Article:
Fifty-one studies met our inclusion criteria, involving approximately 800,000 participants. The studies included were diverse, including observational studies, between- and within-participant experimental studies, cohort and cross-sectional studies, and time-series analyses. Few studies assessed behavioural outcomes in youth and non-smokers. Five studies assessed the primary outcomes: one observational study assessed smoking prevalence among 700,000 participants until one year after standardised packaging in Australia; four studies assessed consumption in 9394 participants, including a series of Australian national cross-sectional surveys of 8811 current smokers, in addition to three smaller studies. No studies assessed uptake, cessation, or relapse prevention. Two studies assessed quit attempts. Twenty studies examined other behavioural outcomes and 45 studies examined non-behavioural outcomes (e.g. appeal, perceptions of harm). In line with the challenges inherent in evaluating standardised tobacco packaging, a number of methodological imitations were apparent in the included studies and overall we judged most studies to be at high or unclear risk of bias in at least one domain. The one included study assessing the impact of standardised tobacco packaging on smoking prevalence in Australia found a 3.7% reduction in odds when comparing before to after the packaging change, or a 0.5 percentage point drop in smoking prevalence, when adjusting for confounders. Confidence in this finding is limited, due to the nature of the evidence available, and is therefore rated low by GRADE standards. Findings were mixed amongst the four studies assessing consumption, with some studies finding no difference and some studies finding evidence of a decrease; certainty in this outcome was rated very low by GRADE standards due to the limitations in study design. One national study of Australian adult smoker cohorts (5441 participants) found that quit attempts increased from 20.2% prior to the introduction of standardised packaging to 26.6% one year post-implementation. A second study of calls to quitlines provides indirect support for this finding, with a 78% increase observed in the number of calls after the implementation of standardised packaging. Here again, certainty is low. Studies of other behavioural outcomes found evidence of increased avoidance behaviours when using standardised packs, reduced demand for standardised packs and reduced craving. Evidence from studies measuring eye-tracking showed increased visual attention to health warnings on standardised compared to branded packs. Corroborative evidence for the latter finding came from studies assessing non-behavioural outcomes, which in general found greater warning salience when viewing standardised, than branded packs. There was mixed evidence for quitting cognitions, whereas findings with youth generally pointed towards standardised packs being less likely to motivate smoking initiation than branded packs. We found the most consistent evidence for appeal, with standardised packs rating lower than branded packs. Tobacco in standardised packs was also generally perceived as worse-tasting and lower quality than tobacco in branded packs. Standardised packaging also appeared to reduce misperceptions that some cigarettes are less harmful than others, but only when dark colours were used for the uniform colour of the pack.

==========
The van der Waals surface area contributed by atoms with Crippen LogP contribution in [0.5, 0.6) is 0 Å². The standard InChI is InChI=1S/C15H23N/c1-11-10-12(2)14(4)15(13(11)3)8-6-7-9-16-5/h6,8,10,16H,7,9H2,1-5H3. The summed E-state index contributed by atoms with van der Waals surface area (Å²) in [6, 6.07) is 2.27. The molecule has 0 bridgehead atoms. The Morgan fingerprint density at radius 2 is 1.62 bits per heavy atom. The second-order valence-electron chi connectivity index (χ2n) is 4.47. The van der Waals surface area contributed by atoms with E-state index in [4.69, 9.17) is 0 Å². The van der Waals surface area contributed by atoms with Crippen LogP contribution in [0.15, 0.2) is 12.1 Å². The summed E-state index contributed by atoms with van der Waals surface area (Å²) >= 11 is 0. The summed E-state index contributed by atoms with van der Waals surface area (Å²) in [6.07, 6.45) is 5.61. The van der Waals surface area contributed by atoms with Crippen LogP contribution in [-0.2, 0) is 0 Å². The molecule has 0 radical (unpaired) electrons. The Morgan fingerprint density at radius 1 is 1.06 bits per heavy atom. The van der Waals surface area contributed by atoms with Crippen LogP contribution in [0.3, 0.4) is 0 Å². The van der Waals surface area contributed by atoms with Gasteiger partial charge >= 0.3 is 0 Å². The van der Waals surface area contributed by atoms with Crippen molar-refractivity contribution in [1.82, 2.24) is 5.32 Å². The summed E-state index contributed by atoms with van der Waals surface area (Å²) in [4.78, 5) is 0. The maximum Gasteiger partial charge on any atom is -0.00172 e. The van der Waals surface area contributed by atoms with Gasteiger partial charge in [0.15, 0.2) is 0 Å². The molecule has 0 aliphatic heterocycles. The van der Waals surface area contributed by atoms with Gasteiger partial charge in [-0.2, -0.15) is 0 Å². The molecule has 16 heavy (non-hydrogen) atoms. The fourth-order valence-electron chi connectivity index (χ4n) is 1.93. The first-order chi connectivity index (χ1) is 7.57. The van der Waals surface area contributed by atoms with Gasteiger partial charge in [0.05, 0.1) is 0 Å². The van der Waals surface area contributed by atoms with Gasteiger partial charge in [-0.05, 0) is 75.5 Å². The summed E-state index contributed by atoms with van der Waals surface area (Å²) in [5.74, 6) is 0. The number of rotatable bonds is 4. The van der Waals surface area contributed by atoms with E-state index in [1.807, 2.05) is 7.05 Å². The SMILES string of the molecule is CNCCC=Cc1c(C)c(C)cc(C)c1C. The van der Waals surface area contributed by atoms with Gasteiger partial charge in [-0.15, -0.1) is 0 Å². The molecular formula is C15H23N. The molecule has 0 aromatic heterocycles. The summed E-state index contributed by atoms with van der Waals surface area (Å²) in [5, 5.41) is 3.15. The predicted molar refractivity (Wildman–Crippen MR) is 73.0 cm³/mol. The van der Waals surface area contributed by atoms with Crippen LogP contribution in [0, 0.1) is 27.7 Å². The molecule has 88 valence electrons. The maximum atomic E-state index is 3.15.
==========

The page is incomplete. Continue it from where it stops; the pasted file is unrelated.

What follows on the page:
The available evidence suggests that standardised packaging may reduce smoking prevalence. Only one country had implemented standardised packaging at the time of this review, so evidence comes from one large observational study that provides evidence for this effect. A reduction in smoking behaviour is supported by routinely collected data by the Australian government. Data on the effects of standardised packaging on non-behavioural outcomes (e.g. appeal) are clearer and provide plausible mechanisms of effect consistent with the observed decline in prevalence. As standardised packaging is implemented in different countries, research programmes should be initiated to capture long term effects on tobacco use prevalence, behaviour, and uptake. We did not find any evidence suggesting standardised packaging may increase tobacco use.